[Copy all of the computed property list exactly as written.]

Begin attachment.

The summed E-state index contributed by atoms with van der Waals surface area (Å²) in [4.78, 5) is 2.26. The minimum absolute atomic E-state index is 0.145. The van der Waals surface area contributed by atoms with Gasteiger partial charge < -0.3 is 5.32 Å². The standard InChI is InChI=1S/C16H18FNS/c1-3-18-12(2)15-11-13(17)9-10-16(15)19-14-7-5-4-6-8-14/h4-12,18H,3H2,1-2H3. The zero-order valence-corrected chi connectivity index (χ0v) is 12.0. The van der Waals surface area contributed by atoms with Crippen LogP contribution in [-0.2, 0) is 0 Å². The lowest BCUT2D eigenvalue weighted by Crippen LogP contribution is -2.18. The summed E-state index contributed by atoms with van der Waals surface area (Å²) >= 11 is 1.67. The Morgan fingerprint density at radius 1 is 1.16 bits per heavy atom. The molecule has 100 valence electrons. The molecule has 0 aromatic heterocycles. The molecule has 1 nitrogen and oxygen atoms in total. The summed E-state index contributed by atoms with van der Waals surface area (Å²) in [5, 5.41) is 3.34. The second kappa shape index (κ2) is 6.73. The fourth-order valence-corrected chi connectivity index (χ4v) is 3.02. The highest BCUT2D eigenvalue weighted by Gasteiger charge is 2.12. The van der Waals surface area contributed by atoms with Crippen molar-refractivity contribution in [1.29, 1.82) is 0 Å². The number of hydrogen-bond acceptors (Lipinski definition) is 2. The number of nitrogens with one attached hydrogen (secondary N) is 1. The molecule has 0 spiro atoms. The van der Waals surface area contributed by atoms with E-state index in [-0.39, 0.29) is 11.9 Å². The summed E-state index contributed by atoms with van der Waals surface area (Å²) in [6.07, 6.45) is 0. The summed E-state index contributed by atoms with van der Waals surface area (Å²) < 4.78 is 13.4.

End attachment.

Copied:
The summed E-state index contributed by atoms with van der Waals surface area (Å²) in [4.78, 5) is 2.26. The minimum absolute atomic E-state index is 0.145. The van der Waals surface area contributed by atoms with Gasteiger partial charge < -0.3 is 5.32 Å². The standard InChI is InChI=1S/C16H18FNS/c1-3-18-12(2)15-11-13(17)9-10-16(15)19-14-7-5-4-6-8-14/h4-12,18H,3H2,1-2H3. The zero-order valence-corrected chi connectivity index (χ0v) is 12.0. The van der Waals surface area contributed by atoms with Crippen LogP contribution in [-0.2, 0) is 0 Å². The lowest BCUT2D eigenvalue weighted by Crippen LogP contribution is -2.18. The summed E-state index contributed by atoms with van der Waals surface area (Å²) >= 11 is 1.67. The Morgan fingerprint density at radius 1 is 1.16 bits per heavy atom. The molecule has 100 valence electrons. The molecule has 0 aromatic heterocycles. The molecule has 1 nitrogen and oxygen atoms in total. The summed E-state index contributed by atoms with van der Waals surface area (Å²) in [5, 5.41) is 3.34. The second kappa shape index (κ2) is 6.73. The fourth-order valence-corrected chi connectivity index (χ4v) is 3.02. The highest BCUT2D eigenvalue weighted by Gasteiger charge is 2.12. The van der Waals surface area contributed by atoms with Crippen molar-refractivity contribution in [1.29, 1.82) is 0 Å². The number of hydrogen-bond acceptors (Lipinski definition) is 2. The number of nitrogens with one attached hydrogen (secondary N) is 1. The molecule has 0 spiro atoms. The van der Waals surface area contributed by atoms with E-state index in [-0.39, 0.29) is 11.9 Å². The summed E-state index contributed by atoms with van der Waals surface area (Å²) in [6.07, 6.45) is 0. The summed E-state index contributed by atoms with van der Waals surface area (Å²) < 4.78 is 13.4.